Astrophys. J., 817, 2 (2016/January-3)
A 5x109 M☉ black hole in NGC 1277 from adaptive optics spectroscopy.
WALSH J.L., VAN DEN BOSCH R.C.E., GEBHARDT K., YILDIRIM A., RICHSTONE D.O., GULTEKIN K. and HUSEMANN B.
Abstract (from CDS):
The nearby lenticular galaxy NGC 1277 is thought to host one of the largest black holes known, however the black hole mass measurement is based on low spatial resolution spectroscopy. In this paper, we present Gemini Near-infrared Integral Field Spectrometer observations assisted by adaptive optics. We map out the galaxy's stellar kinematics within ∼440 pc of the nucleus with an angular resolution that allows us to probe well within the region where the potential from the black hole dominates. We find that the stellar velocity dispersion rises dramatically, reaching ∼550 km/s at the center. Through orbit-based, stellar-dynamical models we obtain a black hole mass of (4.9±1.6)x109 M☉(1σ uncertainties). Although the black hole mass measurement is smaller by a factor of ∼3 compared to previous claims based on large-scale kinematics, NGC 1277 does indeed contain one of the most massive black holes detected to date, and the black hole mass is an order of magnitude larger than expectations from the empirical relation between black hole mass and galaxy luminosity. Given the galaxy's similarities to the higher redshift (z ∼ 2) massive quiescent galaxies, NGC 1277 could be a relic, passively evolving since that period. A population of local analogs to the higher redshift quiescent galaxies that also contain over-massive black holes may suggest that black hole growth precedes that of the host galaxy.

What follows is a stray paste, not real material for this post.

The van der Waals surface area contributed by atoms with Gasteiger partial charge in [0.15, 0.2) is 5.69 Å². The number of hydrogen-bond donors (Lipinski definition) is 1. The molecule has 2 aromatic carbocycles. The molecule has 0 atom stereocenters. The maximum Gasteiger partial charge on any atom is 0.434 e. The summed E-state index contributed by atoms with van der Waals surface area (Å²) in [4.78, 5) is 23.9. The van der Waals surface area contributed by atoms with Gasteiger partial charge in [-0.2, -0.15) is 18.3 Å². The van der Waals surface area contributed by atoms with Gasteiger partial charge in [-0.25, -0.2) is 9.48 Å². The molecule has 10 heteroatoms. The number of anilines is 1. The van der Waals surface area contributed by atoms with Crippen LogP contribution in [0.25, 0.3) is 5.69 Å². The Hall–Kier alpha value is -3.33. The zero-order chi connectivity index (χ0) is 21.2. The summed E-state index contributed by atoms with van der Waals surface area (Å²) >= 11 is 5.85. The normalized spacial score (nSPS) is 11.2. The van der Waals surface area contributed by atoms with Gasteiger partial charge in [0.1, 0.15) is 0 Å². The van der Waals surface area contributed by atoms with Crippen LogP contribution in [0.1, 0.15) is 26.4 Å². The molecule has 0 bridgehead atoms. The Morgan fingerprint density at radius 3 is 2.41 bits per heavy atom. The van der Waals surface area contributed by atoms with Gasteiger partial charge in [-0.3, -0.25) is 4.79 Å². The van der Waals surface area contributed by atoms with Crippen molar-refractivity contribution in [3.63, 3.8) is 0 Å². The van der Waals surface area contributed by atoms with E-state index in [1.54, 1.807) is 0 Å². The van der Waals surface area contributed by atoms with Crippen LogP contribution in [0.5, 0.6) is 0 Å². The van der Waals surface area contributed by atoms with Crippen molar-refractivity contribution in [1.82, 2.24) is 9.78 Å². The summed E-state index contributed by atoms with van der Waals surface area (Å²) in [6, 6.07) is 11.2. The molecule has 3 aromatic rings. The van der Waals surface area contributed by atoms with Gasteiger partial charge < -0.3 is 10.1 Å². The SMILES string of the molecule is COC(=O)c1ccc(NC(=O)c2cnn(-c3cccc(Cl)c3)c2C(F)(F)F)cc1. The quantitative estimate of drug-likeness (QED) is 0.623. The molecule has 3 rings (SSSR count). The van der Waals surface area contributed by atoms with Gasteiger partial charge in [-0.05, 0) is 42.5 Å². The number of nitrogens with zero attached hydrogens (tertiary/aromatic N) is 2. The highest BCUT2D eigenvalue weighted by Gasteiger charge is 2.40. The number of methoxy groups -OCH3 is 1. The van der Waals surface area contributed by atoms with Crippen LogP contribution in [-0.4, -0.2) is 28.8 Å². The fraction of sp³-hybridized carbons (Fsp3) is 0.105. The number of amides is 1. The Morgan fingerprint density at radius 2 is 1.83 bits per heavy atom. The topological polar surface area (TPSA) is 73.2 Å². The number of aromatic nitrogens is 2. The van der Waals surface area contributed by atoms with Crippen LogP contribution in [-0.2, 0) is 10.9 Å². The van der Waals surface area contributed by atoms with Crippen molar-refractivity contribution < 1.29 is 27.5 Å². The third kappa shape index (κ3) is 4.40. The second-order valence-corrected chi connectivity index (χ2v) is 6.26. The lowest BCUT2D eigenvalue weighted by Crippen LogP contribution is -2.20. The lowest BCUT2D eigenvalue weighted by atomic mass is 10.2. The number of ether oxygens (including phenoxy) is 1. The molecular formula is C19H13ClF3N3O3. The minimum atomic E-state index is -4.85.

black hole physics - galaxies: elliptical and lenticular, cD - galaxies: individual: NGC 1277 - galaxies: kinematics and dynamics - galaxies: nuclei
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<Available at CDS (J/ApJ/817/2): table1.dat>
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